Seat belts on buses: good or bad?

Published 12:06 am Wednesday, October 15, 2008

Since the wreck last week in Vidalia that involved a school bus, I’ve been trying to decide if I think there should be seat belts on school buses. Oh believe me, my first response was, absolutely there should be, why do we even have to ask the question? So I got online and began doing some research on the subject and I have been very surprised at what I have found.

For every site that explains in great detail why we need seat belts on the school buses I have found another one that explains why we don’t. And the strange part is that they both make very compelling arguments.

This is an issue that is not going to go away anytime soon, so we should all try and educate ourselves on it.

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On the pro side:

Education: Using a seat belt reinforces the need to use a seat belt in all vehicles.

Children’s behavior: Seat belts help ensure that children remain seated.

The protection of children in an accident: Using seat belts will help prevent students from being thrown around in the event of an accident

Low cost: The price to install seat belts is realtivly low.

On the con side:

Fatalities and injuries: A very small percentage of fatalities occur on school buses. Most occur when students are walking to and from the school bus stop.

Not a cost effective expenditure: The money used to install lap belts could be better spent on other safety measures.

Seat belts are ineffective in catastrophic accidents: Seat belts may actually prevent rapid exit from bus fire or sinking bus.

Who will guarantee they are used and used correctly:This responsibility could also be a distraction to the driver.

Mixed use of belts on a bus can actually increase the risk of injury: Children not wearing seat belts would cause more force of impact to students who are properly belted.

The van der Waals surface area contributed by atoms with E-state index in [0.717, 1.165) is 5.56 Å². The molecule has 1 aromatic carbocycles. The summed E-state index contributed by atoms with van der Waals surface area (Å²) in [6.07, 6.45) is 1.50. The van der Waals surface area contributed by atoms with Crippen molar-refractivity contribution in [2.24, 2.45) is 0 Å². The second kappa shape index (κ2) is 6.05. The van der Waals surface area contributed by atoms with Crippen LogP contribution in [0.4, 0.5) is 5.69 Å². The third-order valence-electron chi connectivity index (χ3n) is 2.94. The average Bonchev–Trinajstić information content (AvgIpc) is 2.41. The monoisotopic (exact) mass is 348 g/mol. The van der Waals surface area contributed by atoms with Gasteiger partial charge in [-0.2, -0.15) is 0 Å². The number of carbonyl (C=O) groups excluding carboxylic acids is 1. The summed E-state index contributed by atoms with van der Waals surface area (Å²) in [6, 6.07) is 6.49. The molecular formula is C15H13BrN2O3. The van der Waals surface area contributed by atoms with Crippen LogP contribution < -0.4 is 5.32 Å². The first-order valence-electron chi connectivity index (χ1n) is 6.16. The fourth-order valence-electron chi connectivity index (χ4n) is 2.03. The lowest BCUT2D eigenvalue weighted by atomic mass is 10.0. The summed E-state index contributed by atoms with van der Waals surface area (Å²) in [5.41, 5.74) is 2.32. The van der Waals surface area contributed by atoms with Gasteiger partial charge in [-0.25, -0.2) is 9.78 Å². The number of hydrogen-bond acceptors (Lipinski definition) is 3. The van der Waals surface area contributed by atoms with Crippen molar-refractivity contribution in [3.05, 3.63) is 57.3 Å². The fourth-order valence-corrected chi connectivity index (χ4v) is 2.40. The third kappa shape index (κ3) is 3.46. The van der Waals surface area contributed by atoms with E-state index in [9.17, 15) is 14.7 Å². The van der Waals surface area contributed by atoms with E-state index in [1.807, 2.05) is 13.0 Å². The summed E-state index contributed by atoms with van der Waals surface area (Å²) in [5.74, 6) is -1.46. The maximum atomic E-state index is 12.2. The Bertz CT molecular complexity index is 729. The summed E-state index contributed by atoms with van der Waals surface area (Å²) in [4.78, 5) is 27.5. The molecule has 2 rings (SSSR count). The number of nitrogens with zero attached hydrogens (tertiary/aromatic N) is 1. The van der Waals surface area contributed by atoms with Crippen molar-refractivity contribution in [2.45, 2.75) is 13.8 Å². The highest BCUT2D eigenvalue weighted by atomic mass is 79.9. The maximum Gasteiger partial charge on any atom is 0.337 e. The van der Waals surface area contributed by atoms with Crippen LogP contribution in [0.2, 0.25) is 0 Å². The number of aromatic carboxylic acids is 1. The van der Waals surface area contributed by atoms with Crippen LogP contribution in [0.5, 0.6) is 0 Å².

No carryover effect in education: Parental use of seat belts is more effective in encouraging future seat belt use.

The seat belts themselves can cause injuries: Unused seat belts can become weapons on the bus.

Weight and mass difference and the effects of speed: Since buses are larger, heavier and usually travel at a slower speed, the effects of collisions is not as severe as in smaller vehicles.

School bus impact zone: School buses are designed to sit above a typical impact zone in a collision.

The National Highway Transportation Administration says that the safety requirements of school buses are more strenuous than other passenger vehicles, and there is not enough evidence to require seat belts to be installed in buses.

According to the NHTA, the best way to prevent school bus fatalities is through compartmentalization that protects children without the use of seat belts.

So did that help any? If you were like me probably not. Like most subject’s I think any good debater can come with pros or cons of most issues.

But if you asked the parents of the children on that school bus last week their thoughts, you would hear the same thing — it’s time to really investigate the validity of this issue and protect the children of the Miss-Lou.

Information for this article came from and

Christina Hall writes a weekly column for The Democrat. She can be reached at